We all make mistakes but the biggest issue in West Memphis was the court’s unwillingness to acknowledge theirs, their unwillingness to admit fault and open their mind to a new possibility; that is what the WM3 supporters argue but it’s hard not to see them doing the same thing here with Hobbs. Look, they’re probably right about Hobbs but its hard not to see their attacks on him as biased, as wanting to find him guilty so that their side would be right. The case that they construct against him in built only on context (he was abusive) and cheesy horror tactics: the photos that Amy chooses to use of him while the heads talk are damning and the discordant guitar that Cave and Ellis employ suggests evil far too strongly.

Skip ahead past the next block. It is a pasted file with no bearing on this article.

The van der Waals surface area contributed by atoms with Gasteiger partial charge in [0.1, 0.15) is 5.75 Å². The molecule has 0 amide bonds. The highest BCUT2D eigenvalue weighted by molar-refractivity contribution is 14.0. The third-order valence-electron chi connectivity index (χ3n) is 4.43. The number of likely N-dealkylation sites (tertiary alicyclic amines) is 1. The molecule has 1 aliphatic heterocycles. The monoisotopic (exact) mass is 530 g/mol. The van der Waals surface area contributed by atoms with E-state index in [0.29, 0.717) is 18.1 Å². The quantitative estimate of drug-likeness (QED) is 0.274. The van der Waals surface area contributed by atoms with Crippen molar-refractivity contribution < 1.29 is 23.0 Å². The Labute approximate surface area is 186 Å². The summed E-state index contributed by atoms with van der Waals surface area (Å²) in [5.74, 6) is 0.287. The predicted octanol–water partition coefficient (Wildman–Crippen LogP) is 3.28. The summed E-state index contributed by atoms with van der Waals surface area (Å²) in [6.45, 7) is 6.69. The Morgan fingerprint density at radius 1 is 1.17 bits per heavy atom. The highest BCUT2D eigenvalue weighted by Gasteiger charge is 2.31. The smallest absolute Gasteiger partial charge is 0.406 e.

Though I can’t see how it would have been intentional (unless this was an Exit Through the Gift Shop style meta-move) this late-game attack actually strengthens the films thesis somewhat. West of Memphis is really a story of raw emotions, of the desire for revenge overwhelming the desire for what’s right. Of our inherent bias and unbreakable need for unjust justice, of scales set to balance in our favour. After the murder’s West Memphis needed to take their anger and sorrow out on someone and found the perfect folly in Echols, the defenders needed to empty their frustrations with the affair and found the step-fathers as a good place to do it, we the people, angry over wars and debt, approval ratings dropping, found one in the Arkansas government and its Assistant District Attorney’s. No different in any way but scale to whomever did whatever they did to those boys.